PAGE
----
RH: It was pretty disruptive and not all of that was bad. In Utah, as a state, we were already conducting our elections mostly by mail. And so when COVID came and people couldn’t go into public spaces as often, that wasn’t a big challenge for us. However, I felt so bad for so many of my patriots across the country who had to pivot in a matter of months and plan an entirely new type of election. Had Utah pivoted to an all in-person voting election in three or four months, we would have really struggled as well. They did a great job. The nice thing is our elections community is so collaborative, we did a lot of webinars and one-on-one calls helping people figure out how to ramp up their vote by mail process as quickly as possible and as securely as possible. Yeah, that was 2020, COVID really did a number in, you know, obviously everywhere, but especially in the elections world. 

SS: Ricky Hatch, when you talk to other clerk auditors and election officials in counties across the state and you talked about what’s working in Weber County, what do you tell them? What is working and what are the lessons that these other counties can apply to what Utah is doing? 

RH: It’s really a methodical approach to risk and control. We take a look at the election from a risk perspective. I’m a CPA and I’ve been an internal auditor and an external auditor for years. You have to look at what the risk is and then you directly attack that risk with the best controls possible. So you implement multiple layers of controls where you just really focus on making every risk as minimal as possible. Then you document that, and then you execute it, and you test the heck out it. You’re constantly looking back and trying to improve. I’ve been really encouraged because I see that same methodology and that same attitude across the country as I talk with election officials. They really are constantly looking at how can we do this better, more accurate and more efficient.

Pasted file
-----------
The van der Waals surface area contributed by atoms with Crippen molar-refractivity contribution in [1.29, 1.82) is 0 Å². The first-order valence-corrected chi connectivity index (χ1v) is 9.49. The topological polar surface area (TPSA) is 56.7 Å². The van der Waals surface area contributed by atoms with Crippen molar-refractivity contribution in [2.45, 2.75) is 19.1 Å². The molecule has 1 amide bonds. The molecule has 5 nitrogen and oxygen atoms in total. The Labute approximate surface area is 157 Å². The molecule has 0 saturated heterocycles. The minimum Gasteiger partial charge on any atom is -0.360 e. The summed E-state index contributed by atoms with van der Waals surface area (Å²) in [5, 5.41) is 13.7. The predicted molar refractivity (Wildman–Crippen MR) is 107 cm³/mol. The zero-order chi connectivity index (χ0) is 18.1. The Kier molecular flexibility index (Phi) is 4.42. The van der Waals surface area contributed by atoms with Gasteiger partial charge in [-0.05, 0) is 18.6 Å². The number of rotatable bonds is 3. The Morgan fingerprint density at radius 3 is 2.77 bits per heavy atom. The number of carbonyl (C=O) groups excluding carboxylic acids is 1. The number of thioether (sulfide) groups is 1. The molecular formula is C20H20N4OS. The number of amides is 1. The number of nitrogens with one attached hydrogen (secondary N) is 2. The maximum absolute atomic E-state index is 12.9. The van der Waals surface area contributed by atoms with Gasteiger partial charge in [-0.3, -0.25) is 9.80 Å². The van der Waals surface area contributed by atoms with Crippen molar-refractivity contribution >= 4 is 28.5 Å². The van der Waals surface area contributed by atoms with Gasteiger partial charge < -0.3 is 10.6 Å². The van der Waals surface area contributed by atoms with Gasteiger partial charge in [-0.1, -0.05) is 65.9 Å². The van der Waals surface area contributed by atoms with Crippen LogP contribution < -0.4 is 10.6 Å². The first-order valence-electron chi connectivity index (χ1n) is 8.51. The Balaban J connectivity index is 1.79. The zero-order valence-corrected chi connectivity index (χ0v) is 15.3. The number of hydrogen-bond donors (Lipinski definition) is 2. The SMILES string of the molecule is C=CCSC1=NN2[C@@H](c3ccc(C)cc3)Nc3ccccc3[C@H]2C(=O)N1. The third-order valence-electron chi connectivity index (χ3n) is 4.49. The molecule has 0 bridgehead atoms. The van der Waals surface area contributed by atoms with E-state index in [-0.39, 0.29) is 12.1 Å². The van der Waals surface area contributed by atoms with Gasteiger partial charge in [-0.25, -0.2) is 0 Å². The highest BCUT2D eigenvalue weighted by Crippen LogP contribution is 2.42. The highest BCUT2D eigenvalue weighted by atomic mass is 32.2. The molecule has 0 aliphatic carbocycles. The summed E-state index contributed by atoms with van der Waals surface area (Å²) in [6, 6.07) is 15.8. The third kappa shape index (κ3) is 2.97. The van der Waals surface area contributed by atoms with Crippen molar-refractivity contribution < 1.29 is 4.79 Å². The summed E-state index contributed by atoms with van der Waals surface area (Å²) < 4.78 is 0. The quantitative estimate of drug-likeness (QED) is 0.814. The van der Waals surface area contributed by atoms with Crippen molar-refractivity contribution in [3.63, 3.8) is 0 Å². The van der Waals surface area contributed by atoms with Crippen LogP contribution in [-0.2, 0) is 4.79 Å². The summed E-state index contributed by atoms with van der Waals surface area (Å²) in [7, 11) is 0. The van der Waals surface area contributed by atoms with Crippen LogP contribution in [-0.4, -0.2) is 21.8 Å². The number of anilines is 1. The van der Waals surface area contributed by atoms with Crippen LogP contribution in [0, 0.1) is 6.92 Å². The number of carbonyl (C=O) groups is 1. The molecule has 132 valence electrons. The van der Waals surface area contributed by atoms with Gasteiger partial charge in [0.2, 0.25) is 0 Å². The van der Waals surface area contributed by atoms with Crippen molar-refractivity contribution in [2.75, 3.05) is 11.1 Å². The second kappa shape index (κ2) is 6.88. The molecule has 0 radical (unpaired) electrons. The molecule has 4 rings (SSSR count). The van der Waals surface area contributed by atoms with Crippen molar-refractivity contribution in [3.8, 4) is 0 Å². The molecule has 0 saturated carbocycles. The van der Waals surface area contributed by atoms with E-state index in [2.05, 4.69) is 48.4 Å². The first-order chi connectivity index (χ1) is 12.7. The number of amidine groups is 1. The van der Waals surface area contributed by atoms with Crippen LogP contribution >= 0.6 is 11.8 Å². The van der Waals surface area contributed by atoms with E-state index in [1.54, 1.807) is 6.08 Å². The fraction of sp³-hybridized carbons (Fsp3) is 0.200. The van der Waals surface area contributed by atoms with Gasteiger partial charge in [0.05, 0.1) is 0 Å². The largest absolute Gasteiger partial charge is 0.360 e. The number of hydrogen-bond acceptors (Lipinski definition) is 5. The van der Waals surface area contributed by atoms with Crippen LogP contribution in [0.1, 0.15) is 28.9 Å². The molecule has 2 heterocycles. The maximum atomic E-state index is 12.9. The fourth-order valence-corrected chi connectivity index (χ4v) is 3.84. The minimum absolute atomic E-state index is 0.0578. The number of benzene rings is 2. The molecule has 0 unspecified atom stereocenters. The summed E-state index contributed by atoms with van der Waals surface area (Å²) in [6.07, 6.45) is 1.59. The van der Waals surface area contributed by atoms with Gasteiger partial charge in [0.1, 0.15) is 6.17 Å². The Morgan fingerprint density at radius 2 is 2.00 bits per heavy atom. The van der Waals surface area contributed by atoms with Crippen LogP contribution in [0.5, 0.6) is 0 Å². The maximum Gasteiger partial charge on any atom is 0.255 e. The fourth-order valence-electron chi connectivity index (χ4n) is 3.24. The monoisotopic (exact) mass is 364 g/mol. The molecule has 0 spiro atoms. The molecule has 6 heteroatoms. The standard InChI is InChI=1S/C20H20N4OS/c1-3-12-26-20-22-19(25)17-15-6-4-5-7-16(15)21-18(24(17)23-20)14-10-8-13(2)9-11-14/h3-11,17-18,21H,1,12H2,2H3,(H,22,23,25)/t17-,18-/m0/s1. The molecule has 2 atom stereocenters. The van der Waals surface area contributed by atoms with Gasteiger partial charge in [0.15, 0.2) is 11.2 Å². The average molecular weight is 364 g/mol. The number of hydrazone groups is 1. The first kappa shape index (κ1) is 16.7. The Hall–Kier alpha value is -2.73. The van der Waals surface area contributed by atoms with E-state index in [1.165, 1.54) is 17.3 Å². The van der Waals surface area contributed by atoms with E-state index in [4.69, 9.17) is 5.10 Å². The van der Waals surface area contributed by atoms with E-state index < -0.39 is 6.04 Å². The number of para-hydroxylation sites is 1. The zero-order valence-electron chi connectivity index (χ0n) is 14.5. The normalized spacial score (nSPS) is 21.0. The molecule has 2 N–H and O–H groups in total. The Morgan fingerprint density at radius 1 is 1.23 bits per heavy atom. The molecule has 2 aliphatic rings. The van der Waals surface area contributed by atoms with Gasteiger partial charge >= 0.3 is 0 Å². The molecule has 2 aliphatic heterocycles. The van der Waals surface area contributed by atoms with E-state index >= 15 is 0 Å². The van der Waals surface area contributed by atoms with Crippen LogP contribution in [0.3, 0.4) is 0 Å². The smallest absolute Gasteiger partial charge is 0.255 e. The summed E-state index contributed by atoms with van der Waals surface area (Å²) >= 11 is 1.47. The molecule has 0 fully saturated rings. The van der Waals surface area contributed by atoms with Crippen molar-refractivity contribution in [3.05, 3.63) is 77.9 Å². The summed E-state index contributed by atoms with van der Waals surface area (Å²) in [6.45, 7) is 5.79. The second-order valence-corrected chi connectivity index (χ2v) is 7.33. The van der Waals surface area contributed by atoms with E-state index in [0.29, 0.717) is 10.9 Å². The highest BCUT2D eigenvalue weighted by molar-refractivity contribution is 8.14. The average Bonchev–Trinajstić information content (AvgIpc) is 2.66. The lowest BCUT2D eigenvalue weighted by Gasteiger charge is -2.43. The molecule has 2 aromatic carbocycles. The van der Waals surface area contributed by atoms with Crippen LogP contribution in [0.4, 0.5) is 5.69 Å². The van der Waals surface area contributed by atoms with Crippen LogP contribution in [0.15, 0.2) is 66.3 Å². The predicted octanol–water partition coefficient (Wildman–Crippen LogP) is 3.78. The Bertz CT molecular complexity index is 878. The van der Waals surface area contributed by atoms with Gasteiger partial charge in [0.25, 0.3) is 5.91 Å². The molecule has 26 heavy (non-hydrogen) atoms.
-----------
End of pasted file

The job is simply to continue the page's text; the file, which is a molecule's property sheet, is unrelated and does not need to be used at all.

SS: And when you hear from people that say I don’t trust the election results, the thing is crooked. What do you tell them? 

RH: I say I understand, and please come in and take a look. Come ask the hard questions. Come take a hard look at the processes and hopefully you’ll see some things you like and maybe you’ll uncover some things you don’t like, and then let’s work to fix them. But we’re not here to hide anything. In fact, the more people come in and look and observe, the better. We would love to have you come in and take a look. 

SS: So that may have answered my final question, if there was one thing that you wish people knew more about elections in Weber County or across the country, Ricky Hatch, what would it be? 

RH: It really would be how much every election official just absolutely cares about every vote, and all of our safeguards focus on that goal. We are so objective, when we meet at conferences and go out to dinner, we’ll talk for three hours about elections and election administration, and then we go back to the hotel and I think, I don’t even know what party they’re from. We just don’t care about that. When we come to work, we put on our referee caps and we are absolutely, fiercely independent and objective, and we just want the elections to be secure and accurate and transparent. 

SS: We need to bring the show to Weber County, Utah. Ricky Hatch, thank you so much for being with us here on The Briefing. We appreciate it. 

RH: Absolutely. You come out anytime. Would love to have you, Steve.